“Instead of working on real solutions to protect our priorities in the state budget, the Republican majority was more interested in scoring ideological points and partisan politics. 

A recent report by the state’s non-partisan Legislative Budget Board indicated that teacher layoffs and other cuts included the budget would have a ripple effect, eventually costing over 325,000 jobs.

“This fiscal mess and our state’s ongoing structural deficit are result of corporate tax loopholes and Governor Perry’s insistence that the Legislature pass a ‘cuts only’ budget.  That is why House Democrats support a plan protect our state’s important priorities through a mix of smart budget cuts, using the state’s Rainy Day Fund savings account, and closing massive corporate tax loopholes that prevent some big businesses to pay their fair share to fund our schools. 

 “Almost eighty years ago, President Franklin Roosevelt led our country and passed the New Deal — helping to secure the future for generations.  By failing to protect our priorities in this budget, Texas House Republicans will have taken a major step backwards in history,” Representative Farrar concluded.

 Statement from Rep. Coleman on House Bill 1

 Austin–Representative Garnet F. Coleman (D-Houston) released the following statement in response to his vote against House Bill 1: 

I refuse to vote for a budget that will hurt children, harm our elderly, and risk the lives of Texans. In my 20 years as a state legislator, I’ve never seen a budget so devastating.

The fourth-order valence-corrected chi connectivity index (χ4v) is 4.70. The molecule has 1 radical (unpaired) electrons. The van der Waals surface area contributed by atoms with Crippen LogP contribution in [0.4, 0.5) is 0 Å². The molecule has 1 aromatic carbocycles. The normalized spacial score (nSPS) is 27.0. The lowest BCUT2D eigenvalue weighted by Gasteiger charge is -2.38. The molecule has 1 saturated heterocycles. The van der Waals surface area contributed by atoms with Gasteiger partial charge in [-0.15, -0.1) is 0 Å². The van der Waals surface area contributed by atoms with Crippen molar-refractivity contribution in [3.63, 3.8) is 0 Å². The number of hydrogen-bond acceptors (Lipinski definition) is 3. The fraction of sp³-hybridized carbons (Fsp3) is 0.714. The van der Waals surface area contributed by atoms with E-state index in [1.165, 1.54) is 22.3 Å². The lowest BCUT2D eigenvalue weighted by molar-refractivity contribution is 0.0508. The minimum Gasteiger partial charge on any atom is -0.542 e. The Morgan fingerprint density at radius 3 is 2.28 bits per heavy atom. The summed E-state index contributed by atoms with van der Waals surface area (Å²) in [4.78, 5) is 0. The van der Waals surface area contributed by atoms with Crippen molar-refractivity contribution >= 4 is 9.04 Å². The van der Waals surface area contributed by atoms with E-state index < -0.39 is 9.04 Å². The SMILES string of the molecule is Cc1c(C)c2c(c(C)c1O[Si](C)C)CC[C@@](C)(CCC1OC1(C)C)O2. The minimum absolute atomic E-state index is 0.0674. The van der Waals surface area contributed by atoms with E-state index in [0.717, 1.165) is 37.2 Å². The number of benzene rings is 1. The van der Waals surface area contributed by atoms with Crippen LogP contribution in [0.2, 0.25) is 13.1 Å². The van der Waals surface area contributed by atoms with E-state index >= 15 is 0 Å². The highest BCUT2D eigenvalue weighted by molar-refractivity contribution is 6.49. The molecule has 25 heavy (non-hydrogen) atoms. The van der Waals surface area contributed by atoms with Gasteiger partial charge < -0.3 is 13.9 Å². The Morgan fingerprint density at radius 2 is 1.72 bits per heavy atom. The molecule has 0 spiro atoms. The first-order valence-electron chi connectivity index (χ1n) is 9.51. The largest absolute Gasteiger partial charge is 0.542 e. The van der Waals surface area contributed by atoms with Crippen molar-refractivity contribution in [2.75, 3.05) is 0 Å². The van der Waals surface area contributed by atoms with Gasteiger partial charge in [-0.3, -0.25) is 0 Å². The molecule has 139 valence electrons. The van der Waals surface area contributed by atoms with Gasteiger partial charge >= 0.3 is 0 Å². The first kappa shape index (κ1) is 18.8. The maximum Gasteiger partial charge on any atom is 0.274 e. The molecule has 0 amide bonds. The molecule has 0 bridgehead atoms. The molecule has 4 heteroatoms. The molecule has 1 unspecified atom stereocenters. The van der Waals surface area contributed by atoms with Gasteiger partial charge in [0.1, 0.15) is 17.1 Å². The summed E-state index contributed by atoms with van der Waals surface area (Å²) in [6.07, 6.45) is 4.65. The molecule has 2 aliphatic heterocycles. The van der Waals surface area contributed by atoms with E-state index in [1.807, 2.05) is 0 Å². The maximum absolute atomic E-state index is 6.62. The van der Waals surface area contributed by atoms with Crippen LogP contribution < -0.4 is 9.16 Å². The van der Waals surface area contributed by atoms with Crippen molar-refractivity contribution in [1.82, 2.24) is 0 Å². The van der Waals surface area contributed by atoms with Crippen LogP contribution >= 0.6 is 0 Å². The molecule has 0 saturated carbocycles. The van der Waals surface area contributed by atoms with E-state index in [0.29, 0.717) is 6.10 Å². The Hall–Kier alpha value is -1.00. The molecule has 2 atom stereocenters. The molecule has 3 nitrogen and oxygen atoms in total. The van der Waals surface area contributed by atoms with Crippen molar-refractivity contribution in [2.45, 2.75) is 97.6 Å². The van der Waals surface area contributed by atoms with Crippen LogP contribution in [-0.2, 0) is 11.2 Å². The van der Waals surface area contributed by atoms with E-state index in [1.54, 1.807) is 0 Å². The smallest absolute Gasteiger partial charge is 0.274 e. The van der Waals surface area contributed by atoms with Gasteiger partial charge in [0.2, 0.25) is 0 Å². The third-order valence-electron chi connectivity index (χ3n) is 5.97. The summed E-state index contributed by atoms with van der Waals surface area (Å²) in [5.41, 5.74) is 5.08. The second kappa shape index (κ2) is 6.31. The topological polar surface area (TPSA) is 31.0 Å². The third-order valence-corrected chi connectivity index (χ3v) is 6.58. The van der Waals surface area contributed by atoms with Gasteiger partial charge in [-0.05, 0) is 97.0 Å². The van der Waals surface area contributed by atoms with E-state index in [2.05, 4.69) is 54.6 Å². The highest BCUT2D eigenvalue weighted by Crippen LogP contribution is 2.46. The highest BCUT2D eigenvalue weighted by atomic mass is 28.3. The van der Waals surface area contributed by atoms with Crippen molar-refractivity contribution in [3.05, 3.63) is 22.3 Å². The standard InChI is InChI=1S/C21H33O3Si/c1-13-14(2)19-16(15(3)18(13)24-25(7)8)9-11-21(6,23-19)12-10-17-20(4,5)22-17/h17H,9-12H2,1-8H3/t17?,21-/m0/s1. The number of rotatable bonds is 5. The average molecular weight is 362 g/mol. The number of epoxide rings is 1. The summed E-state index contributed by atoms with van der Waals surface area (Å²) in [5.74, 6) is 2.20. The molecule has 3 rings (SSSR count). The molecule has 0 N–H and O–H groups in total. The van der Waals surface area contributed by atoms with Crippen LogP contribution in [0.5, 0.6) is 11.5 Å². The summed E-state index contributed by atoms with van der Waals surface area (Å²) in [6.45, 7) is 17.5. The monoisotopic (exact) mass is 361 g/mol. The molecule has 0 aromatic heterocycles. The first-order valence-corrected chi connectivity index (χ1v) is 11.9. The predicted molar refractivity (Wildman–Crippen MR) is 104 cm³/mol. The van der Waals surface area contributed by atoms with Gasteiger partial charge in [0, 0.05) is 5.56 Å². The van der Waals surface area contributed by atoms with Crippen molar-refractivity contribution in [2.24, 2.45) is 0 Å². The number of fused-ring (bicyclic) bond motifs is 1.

The cuts in House Bill 1 are unsustainable and cut into the marrow. Our state may never recover from the cuts to essential state services in this bill, and maybe that’s the design. 

Texas should pass a budget that funds the needs of Texans. All we’ve done today is move around the deck chairs as the Titanic sinks.

State Representative Carol Alvarado Votes Against HB 1

 AUSTIN// State Representative Carol Alvarado voted against House Bill 1, the proposed House version of the state budget.  

“HB 1 is not a budget I can support.  The deep cuts seen in the proposal are detrimental to our public education system, our healthcare services and our state.  This proposal will put over 300,000 public and private sector jobs in jeopardy, affect the way we educate our children for years to come, close over 80% of Texas nursing homes,  have disastrous effects to our mental health services, and make it harder for students to pay for higher education on top of already rising tuition rates. ” said Alvarado.